England aim to reignite early summer fire but will be wary of South Africa | England v South Africa 2022

For those who prefer their international cricket played with a red ball rather than a white, the last six weeks have required a lot of patience. Ben Stokes has been among them, with England’s Test captain itching to rekindle the magic that lit up the first half of the summer through four hard-fought wins against New Zealand and India.

To that end, Stokes held a team meeting on Sunday as his players came together ahead of the first Test against South Africa which starts on Wednesday; a refresher course intended to confirm the positive ethos that he and head coach, Brendon McCullum, demand.

“That’s the last time I’ll ever write on a whiteboard,” he joked after their final training session on Tuesday. “I needed to ask how to spell ‘environment’.”

Stokes may be unsure of the exact letters of the word, but seems to have a good grasp of the meaning. Players, young and old, are clearly enjoying the new ethos of relaxed training sessions, aggressive play and selective loyalty under his leadership. Winning obviously helps here, but their positive approach to each day and session has been an obvious difference from the anxiety of the last year of the previous regime.

Of course, there have been sliding door moments along the way, be it Colin de Grandhomme’s no-ball at Lord’s, dropped catches at Trent Bridge or New Zealand’s failure to review an lbw call against Jamie Overton at Headingley, just five runs to a score of 97 that constituted half of a match-deciding seventh-wicket stand of 241. England have also benefited from the particularly heavenly form of Jonny Bairstow and Joe Root, the pair making hay against what was a substandard batch of Dukes balls.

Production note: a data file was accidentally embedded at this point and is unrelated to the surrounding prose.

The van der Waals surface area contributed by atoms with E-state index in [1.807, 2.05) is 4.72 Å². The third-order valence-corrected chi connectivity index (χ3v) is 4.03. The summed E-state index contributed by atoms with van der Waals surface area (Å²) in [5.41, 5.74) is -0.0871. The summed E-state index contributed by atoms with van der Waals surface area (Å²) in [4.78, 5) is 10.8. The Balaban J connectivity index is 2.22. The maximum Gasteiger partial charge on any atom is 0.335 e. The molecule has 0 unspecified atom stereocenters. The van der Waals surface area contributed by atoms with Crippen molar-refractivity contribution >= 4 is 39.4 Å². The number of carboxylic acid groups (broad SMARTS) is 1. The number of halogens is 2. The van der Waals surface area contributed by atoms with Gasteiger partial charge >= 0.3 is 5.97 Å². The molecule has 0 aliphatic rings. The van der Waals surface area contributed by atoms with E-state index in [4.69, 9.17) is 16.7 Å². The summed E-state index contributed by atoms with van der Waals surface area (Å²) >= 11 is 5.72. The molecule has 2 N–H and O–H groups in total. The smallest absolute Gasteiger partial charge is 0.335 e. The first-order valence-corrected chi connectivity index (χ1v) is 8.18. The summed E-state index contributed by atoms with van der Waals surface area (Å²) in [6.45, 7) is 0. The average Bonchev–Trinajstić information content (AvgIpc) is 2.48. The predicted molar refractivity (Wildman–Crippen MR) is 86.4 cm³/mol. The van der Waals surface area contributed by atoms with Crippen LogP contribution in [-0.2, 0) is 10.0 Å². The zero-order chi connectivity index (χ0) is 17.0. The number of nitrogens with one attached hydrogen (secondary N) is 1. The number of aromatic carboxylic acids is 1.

But they have also wriggled out of some tight spots in characteristic fashion, such as posting 553 against New Zealand at Trent Bridge or overcoming a first-innings deficit of 132 against India at Edgbaston. Four goals they may have earlier fouled up have also evaporated, not that Stokes is too fussed about the end result. “Honestly, if we’d been down 4-0, I wouldn’t be sitting here and changing the way I’m asking the boys to go out and play,” he said.

The hope now, he said, was that this would filter down to the county game and energize the support base for both England and the longer format as a whole.

Stuart Broad and Jimmy Anderson (left) are expected to lead England’s attack again at Lord’s. Photo: Gareth Copley/Getty Images

The question asked by many in response is how England will fare when they bat first, and how sustainable this is in the long term. After the diet of white-ball internationals and hundreds comes a three-match series against South Africa, the leading side in the World Test Championship, and thus the final exam. That said, a little extra patience may still be required. The latest heatwave has turned London’s parks and commons as beige as one of Richie Benaud’s jackets – Lord’s, lush green, has remained immune – but the forecast for day one is not so bright.